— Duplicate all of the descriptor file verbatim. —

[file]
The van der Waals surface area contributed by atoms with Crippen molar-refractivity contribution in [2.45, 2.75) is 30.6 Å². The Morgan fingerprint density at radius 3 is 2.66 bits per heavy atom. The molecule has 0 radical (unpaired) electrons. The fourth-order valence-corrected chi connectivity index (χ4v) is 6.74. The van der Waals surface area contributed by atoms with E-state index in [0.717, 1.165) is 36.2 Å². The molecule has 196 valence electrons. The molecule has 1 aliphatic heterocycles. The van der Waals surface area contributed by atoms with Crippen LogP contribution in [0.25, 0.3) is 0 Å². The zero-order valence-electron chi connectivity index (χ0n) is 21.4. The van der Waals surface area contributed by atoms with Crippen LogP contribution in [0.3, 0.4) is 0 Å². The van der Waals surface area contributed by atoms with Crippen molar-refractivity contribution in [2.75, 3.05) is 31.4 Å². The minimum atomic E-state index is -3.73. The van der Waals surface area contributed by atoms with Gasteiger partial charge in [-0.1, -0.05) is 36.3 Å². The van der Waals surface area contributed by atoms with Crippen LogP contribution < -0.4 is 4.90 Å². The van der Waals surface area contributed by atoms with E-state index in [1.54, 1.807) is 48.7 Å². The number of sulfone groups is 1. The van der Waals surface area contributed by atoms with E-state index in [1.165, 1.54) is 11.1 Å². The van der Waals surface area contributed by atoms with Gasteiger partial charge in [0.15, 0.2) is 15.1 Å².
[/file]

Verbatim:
The van der Waals surface area contributed by atoms with Crippen molar-refractivity contribution in [2.45, 2.75) is 30.6 Å². The Morgan fingerprint density at radius 3 is 2.66 bits per heavy atom. The molecule has 0 radical (unpaired) electrons. The fourth-order valence-corrected chi connectivity index (χ4v) is 6.74. The van der Waals surface area contributed by atoms with E-state index in [0.717, 1.165) is 36.2 Å². The molecule has 196 valence electrons. The molecule has 1 aliphatic heterocycles. The van der Waals surface area contributed by atoms with Crippen LogP contribution in [0.25, 0.3) is 0 Å². The zero-order valence-electron chi connectivity index (χ0n) is 21.4. The van der Waals surface area contributed by atoms with Crippen LogP contribution in [0.3, 0.4) is 0 Å². The van der Waals surface area contributed by atoms with Crippen molar-refractivity contribution in [2.75, 3.05) is 31.4 Å². The minimum atomic E-state index is -3.73. The van der Waals surface area contributed by atoms with Gasteiger partial charge in [-0.1, -0.05) is 36.3 Å². The van der Waals surface area contributed by atoms with Crippen LogP contribution < -0.4 is 4.90 Å². The van der Waals surface area contributed by atoms with E-state index in [1.54, 1.807) is 48.7 Å². The number of sulfone groups is 1. The van der Waals surface area contributed by atoms with E-state index in [1.165, 1.54) is 11.1 Å². The van der Waals surface area contributed by atoms with Gasteiger partial charge in [0.15, 0.2) is 15.1 Å².